Ontario farmers to tackle some dramatic proposals on the future of Canadian agriculture

Farm & Countryside Commentary by Elbert van Donkersgoed

Editor's NOTE

Elbert van Donkersgoed is the Strategic Policy Advisor of the Christian Farmers Federation of Ontario, Canada. CFFO is supported by 4,500 family farmers across the province of Ontario.

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Posted March 9, 2006: Last year’s bumper crop of major reports on fixing Canadian agriculture are coming under close scrutiny by the members and friends of the Christian Farmers Federation of Ontario. CFFO’s 2006 seminar series will ask if the solutions proposed by the four reports clash or converge. Combined, there is a lot of advice in the four reports but are they offering solutions that family farmers appreciate? The seminar series will focus on two of the themes in the reports:

  1. The solutions to farmers’ lack of clout in the marketplace;
  2. The solutions proposed for the farm gate financial crisis.

CFFO has posted a summary of the solutions proposed by each of the four reports on its website: www.christianfarmers.org. The four reports are:

  • The Honourable Wayne Easter, Parliamentary Secretary to the former Minister of Agriculture and Agri-Food in the Liberal government produced “Empowering Canadian Farmers in the Marketplace” last July.
  • The National Farmers Union wrote “The Farm Crisis: Its Causes and Solutions,” also last July.
  • The Agriculture Institute of Canada commissioned a discussion paper, “Big Farms, Small Farms: Strategies in Sustainable Agriculture to fit All Sizes,” last September.
  • The Canadian Federation of Agriculture wrote “Agricultural Policy Framework II: A Canadian Farm Bill” last November.

The variety of proposed solutions is quite dramatic. Proposals for fixing the farm gate financial crisis include the following:

  • Enhance returns from the marketplace by organizing international meetings of farm ministers and consulting farmers.
  • Create distinct agricultural programs for small and large farms.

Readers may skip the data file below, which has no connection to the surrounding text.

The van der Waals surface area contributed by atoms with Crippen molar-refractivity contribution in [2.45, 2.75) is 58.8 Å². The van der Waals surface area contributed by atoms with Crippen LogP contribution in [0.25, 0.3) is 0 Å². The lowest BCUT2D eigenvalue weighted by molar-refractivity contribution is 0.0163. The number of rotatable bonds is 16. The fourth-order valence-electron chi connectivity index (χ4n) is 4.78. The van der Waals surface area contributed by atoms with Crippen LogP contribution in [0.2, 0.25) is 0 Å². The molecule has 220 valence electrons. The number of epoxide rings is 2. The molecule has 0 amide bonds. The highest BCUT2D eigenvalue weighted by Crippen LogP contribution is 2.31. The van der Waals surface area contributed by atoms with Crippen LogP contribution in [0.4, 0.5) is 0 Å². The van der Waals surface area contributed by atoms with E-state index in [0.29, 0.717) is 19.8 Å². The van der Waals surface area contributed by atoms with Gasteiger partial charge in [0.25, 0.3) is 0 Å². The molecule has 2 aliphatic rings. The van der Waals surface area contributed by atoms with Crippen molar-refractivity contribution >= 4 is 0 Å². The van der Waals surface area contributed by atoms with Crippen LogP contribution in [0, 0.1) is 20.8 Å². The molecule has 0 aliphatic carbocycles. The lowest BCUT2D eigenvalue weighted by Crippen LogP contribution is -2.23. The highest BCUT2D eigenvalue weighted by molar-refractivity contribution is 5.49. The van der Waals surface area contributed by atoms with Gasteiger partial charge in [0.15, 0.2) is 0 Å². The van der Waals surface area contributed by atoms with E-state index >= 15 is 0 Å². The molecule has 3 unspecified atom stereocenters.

• Give smaller farmers preferential access to processors.
  • Pay short-term incentives to farmers who idle land to better match supply to demand for grain
  • Invest in alternative uses for agricultural land, like biomass for fuel production.
  • Give farmers incentives for marketing livestock at lower weights.
  • Make safety nets and risk management programs affordable, predictable, responsiveness and equitable across the country.
  • Guarantee that at least 95% of farmers recover their full costs of production.
  • Put a consumer levy on food to fund the adoption of sustainable practices.
  • Target farm aid programs to small- and medium-scale producers.
  • Identify costs, such as inspection fees, that governments can pay for entirely.
  • When farmers are required to take steps, like traceability, for the benefit of the public good, the public should pay.
  • Implement a payment system for environmental goods and services.
  • Expand agricultural production into processing and distribution.
  • Encourage young farmers with incentives.

Which of these solutions will contribute the most to solving the farm gate financial crisis? That will be the underlying question of the CFFO seminar series.

Six sessions, starting March 8, are planned. Visit the CFFO website for details or call for the schedule: 519-837-1620. Join us as we explore the strengths and weaknesses of these solutions and identify the best.

For a complete list of events and summaries of the reports, please visit: www.christianfarmers.org

To register send email to cffomail@christianfarmers.org or call 519-837-1620. There is a registration fee to cover the cost of lunch and refreshments.